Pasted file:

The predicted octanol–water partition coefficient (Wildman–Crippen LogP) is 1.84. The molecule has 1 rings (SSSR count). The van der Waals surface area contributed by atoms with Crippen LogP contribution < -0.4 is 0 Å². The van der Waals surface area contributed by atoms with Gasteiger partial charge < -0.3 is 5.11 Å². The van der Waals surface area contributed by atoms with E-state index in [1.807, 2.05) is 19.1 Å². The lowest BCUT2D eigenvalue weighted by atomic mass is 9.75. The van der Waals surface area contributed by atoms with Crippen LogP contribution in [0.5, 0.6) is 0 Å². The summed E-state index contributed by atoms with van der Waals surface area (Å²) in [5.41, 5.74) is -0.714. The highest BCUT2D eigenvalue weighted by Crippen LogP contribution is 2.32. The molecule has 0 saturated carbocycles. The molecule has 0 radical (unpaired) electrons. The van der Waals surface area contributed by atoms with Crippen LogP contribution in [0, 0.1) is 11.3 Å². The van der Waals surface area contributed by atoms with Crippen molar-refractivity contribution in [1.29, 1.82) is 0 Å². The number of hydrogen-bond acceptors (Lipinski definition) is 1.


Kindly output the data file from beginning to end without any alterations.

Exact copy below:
The predicted octanol–water partition coefficient (Wildman–Crippen LogP) is 1.84. The molecule has 1 rings (SSSR count). The van der Waals surface area contributed by atoms with Crippen LogP contribution < -0.4 is 0 Å². The van der Waals surface area contributed by atoms with Gasteiger partial charge < -0.3 is 5.11 Å². The van der Waals surface area contributed by atoms with E-state index in [1.807, 2.05) is 19.1 Å². The lowest BCUT2D eigenvalue weighted by atomic mass is 9.75. The van der Waals surface area contributed by atoms with Crippen LogP contribution in [0.5, 0.6) is 0 Å². The summed E-state index contributed by atoms with van der Waals surface area (Å²) in [5.41, 5.74) is -0.714. The highest BCUT2D eigenvalue weighted by Crippen LogP contribution is 2.32. The molecule has 0 saturated carbocycles. The molecule has 0 radical (unpaired) electrons. The van der Waals surface area contributed by atoms with Crippen LogP contribution in [0, 0.1) is 11.3 Å². The van der Waals surface area contributed by atoms with Crippen molar-refractivity contribution in [1.29, 1.82) is 0 Å². The number of hydrogen-bond acceptors (Lipinski definition) is 1.